§ 73. Mr. Kirby
asked the Home Secretary whether he is considering the introduction at an early date of legislation to improve and regulate working conditions in offices, such legislation to cover cubic air-space, ventilation, fire escapes, rest and dining rooms, and adequate protection for office population against air attack in time of war?
§ Sir S. Hoare
Overcrowding and ventilation of offices are already dealt with in the Public Health Acts, and special steps were taken in the Public Health Act, 1936, and the Public Health (London) Act, 1936, to make it clear that "workplaces" include all places of clerical employment and that authorised officers of local authorities have a right to enter any offices for the purpose of ascertaining the conditions in regard to overcrowding and ventilation. The Public Health and London Building Acts also deal with means of escape in case of fire from new or extended buildings, and I have no information at present to show that the application of any further general requirements to offices is really necessary in this regard or in regard to rest and dining rooms. The protection against air attack of persons employed in 2179 offices is part of the general problem of the protection of the civil population which is under review by my right hon. Friend, the Lord Privy Seal.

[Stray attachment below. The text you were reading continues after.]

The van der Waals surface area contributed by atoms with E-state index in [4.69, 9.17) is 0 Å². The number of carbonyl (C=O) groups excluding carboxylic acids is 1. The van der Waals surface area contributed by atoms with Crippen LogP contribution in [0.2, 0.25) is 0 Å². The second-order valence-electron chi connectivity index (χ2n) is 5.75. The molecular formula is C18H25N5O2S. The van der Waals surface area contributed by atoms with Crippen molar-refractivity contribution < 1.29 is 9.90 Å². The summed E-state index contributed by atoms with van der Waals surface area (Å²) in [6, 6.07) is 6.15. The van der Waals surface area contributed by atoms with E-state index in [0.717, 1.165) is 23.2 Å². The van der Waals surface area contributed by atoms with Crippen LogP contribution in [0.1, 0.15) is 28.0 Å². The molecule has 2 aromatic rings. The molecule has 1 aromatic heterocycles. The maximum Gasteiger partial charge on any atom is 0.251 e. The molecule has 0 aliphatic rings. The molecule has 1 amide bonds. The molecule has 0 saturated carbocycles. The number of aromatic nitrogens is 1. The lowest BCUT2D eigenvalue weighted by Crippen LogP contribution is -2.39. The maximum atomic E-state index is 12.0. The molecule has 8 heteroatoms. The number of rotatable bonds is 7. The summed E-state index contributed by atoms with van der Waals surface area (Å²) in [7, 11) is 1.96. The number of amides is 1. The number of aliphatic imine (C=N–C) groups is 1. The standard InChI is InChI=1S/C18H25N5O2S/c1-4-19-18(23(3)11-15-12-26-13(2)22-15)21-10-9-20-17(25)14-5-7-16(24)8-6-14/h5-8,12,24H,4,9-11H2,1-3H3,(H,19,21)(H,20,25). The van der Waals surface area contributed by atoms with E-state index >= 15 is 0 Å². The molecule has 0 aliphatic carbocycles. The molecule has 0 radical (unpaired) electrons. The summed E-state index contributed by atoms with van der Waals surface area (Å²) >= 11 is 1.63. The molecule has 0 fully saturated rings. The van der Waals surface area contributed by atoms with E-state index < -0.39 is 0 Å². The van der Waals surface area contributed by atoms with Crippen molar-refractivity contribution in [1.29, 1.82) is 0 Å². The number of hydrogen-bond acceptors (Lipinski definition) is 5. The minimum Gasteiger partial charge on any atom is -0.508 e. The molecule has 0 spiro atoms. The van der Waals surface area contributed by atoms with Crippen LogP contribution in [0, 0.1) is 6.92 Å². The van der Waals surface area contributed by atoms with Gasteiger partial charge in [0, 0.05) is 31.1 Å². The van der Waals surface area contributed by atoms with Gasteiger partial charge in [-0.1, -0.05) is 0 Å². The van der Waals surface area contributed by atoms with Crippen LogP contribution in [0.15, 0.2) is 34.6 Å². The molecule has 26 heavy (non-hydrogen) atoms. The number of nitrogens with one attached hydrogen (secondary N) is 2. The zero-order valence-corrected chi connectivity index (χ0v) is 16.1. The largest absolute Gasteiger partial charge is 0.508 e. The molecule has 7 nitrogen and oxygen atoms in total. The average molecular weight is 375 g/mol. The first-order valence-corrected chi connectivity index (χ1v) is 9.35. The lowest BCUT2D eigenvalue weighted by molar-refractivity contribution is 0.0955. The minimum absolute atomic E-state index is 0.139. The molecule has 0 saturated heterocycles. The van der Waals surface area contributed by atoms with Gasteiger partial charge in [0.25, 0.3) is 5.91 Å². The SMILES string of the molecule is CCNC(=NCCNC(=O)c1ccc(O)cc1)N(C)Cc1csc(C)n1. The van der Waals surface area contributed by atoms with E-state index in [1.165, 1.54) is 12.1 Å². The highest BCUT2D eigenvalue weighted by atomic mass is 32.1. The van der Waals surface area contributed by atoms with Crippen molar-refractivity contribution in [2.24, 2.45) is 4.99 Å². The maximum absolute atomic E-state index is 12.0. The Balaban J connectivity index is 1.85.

§ Mr. Kirby
Is the right hon. Gentleman aware that hundreds of thousands of clerical workers are not satisfied that the Public Health Act applies properly as regards the regulation of office conditions, and, further, that in the case of cities like London, Liverpool, Manchester, and so on, there is no provision made with regard to air-raid precautions for those employed in big offices, stores, and so on?
§ Sir S. Hoare
So far as air-raid precautions are concerned, the Lord Privy Seal is considering the whole of this question, whether in London or in any other great city. As regards the hon. Member's first supplementary question, my information does not go to show that that is the case.